Morton Feldman (1926-1987) was a true, honest-to-goodness 20th Century Music iconoclast
. He is responsible for some of the most quiet, slow, vivid
music ever written -- an aesthetic totally at odds with his thick glasses, greasy hair, gravelly voice and the thick Brooklyn
accent. He started off his musical career doing heavily structured, complex, controlled pieces, but a chance meeting with John Cage
changed everything. He changed his whole style, working on pieces that emphasized random
acts, group improvisation
and structured aleatoric
performance. These new works were scored on graph paper, to emphasize the break with old performance styles but as pacing and time became more important, he switched back to regular staff notation. While hanging out with Robert Rauschenberg
, Philip Guston
, and Mark Rothko
, he somehow became fixated on the idea of pulling people close to the music, focusing them on the smallest details -- minute changes in tempo, tiny increments of gestural variation taking place over long spans of time. He was searching for a "flat surface", pulling the listener's attention right up against the fabric of sound. Pieces became longer, more still, even more slowly evolving -- a trend which culminated in his Second String Quartet, written as a commission for the Kronos Quartet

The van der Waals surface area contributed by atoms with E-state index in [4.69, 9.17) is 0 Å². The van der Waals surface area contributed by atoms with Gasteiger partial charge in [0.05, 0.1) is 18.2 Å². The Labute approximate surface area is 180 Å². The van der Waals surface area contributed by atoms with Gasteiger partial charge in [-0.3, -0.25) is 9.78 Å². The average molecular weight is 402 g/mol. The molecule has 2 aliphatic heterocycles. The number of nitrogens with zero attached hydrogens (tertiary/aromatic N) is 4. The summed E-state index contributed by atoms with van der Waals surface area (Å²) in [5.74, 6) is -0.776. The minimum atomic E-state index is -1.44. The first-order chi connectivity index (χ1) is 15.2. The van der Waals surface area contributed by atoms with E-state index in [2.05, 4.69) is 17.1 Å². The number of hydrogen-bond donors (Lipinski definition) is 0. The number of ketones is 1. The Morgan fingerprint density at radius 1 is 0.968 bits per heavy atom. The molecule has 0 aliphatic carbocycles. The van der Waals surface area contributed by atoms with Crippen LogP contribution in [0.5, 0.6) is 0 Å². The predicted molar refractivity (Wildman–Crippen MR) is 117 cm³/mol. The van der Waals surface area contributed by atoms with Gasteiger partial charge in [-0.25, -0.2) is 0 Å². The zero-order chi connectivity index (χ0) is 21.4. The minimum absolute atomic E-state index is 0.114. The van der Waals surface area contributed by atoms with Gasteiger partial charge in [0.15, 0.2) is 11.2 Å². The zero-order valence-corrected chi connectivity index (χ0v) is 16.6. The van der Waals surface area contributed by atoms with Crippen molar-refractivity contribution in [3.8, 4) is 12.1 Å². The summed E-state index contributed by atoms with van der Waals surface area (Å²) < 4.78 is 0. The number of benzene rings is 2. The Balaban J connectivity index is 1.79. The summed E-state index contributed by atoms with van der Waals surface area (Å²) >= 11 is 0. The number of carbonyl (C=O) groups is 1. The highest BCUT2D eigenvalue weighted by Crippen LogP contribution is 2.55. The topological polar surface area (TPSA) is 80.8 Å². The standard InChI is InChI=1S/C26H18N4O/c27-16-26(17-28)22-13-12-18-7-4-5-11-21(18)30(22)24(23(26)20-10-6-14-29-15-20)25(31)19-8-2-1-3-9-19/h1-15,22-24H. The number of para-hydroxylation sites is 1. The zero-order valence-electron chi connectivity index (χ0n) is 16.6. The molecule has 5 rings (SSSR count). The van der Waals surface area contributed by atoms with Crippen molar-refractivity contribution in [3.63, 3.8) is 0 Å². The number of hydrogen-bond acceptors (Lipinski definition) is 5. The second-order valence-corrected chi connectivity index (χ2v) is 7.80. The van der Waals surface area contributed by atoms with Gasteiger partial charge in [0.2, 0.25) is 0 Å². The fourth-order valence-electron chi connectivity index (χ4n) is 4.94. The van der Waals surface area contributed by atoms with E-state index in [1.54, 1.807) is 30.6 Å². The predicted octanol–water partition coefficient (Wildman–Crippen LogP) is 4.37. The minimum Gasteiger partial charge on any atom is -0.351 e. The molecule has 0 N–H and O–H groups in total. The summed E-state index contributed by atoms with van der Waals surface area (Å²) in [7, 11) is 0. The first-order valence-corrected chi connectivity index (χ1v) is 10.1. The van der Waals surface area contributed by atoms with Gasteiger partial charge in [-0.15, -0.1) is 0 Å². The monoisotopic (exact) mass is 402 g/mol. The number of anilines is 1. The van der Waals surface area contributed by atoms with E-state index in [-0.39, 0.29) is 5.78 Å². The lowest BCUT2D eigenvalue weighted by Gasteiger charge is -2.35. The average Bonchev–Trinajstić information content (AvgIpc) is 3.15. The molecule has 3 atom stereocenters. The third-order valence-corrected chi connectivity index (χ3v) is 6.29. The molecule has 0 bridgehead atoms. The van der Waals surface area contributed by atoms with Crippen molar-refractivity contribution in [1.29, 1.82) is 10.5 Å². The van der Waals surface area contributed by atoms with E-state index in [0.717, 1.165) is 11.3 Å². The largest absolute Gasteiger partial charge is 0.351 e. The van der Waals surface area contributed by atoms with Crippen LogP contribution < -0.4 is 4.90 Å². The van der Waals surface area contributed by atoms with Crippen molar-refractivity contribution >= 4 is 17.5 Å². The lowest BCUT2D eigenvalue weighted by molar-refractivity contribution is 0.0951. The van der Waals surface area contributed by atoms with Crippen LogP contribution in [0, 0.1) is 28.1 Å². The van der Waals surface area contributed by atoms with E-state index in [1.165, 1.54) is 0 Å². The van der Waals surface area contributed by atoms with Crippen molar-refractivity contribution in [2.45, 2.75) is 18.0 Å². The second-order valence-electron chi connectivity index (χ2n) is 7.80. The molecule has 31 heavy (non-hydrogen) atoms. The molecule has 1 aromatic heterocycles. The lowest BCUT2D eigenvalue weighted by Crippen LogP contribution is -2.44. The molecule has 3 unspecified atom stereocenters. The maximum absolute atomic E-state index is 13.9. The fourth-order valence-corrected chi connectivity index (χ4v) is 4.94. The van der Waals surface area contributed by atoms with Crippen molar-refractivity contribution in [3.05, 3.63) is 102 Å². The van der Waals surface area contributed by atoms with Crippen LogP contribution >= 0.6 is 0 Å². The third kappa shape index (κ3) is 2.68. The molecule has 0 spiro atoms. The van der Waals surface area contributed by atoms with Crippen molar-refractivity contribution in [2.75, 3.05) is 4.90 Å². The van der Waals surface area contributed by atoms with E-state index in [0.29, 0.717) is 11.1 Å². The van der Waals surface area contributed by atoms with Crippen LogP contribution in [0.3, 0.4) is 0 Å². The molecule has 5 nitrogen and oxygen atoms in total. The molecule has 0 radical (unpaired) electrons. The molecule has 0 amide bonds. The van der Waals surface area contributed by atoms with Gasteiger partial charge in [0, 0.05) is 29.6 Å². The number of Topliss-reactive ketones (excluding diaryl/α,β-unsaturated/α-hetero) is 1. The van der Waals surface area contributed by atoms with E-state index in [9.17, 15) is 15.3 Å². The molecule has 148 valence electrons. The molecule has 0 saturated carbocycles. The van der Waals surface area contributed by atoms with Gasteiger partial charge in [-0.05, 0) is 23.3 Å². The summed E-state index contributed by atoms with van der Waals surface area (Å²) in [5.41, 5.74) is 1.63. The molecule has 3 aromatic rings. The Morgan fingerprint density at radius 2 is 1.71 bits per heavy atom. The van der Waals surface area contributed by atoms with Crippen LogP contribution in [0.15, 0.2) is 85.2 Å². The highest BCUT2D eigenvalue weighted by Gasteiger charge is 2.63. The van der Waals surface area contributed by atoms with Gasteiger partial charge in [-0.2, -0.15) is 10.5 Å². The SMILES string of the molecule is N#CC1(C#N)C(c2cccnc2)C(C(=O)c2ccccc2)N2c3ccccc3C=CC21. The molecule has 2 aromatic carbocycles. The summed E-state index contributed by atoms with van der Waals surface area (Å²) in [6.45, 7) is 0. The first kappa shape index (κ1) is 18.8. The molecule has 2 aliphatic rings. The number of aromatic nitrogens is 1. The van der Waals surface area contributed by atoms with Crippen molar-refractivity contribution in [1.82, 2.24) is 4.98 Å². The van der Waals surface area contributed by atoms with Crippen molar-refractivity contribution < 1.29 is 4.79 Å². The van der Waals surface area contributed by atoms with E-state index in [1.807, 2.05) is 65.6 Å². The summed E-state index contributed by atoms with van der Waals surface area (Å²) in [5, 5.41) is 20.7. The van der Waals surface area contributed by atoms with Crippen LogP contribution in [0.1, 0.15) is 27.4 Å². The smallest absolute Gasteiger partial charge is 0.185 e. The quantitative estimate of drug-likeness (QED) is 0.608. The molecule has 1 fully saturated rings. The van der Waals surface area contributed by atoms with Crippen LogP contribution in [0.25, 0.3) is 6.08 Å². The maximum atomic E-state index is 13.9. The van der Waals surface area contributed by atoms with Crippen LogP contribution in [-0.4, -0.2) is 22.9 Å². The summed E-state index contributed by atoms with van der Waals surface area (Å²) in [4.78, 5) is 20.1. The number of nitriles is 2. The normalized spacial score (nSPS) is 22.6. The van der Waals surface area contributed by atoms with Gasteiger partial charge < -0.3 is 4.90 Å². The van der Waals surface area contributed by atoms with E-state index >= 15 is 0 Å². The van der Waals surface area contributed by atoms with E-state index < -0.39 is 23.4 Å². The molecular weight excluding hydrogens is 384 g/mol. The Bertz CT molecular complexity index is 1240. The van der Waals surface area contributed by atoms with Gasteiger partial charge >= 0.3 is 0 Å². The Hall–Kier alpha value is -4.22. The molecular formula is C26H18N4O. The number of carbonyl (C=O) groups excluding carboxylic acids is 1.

, a piece which could last as long as five and a half hours. Nine more of his one-movement compositions break the hour-and-a-half mark.
- "My whole generation was hung up on the 20 to 25 minute piece. It was our clock. We all got to know it, and how to handle it. As soon as you
leave the 20-25 minute piece behind, in a one-movement work, different problems arise. Up to one hour you think about form, but after an hour
and a half it's scale. Form is easy - just the division of things into parts. But scale is another matter. You have to have control of the piece - it
requires a heightened kind of concentration. Before, my pieces were like objects; now, they're like evolving things."
Best introductory pieces:
- Why Patterns? (for flute, piano and percussion)
- Rothko Chapel (for Viola, Piano, Cello, Soprano, Alto, Chorus)
- Piano and String Quartet (there's a great recording by the Kronos Quartet -- blew me away!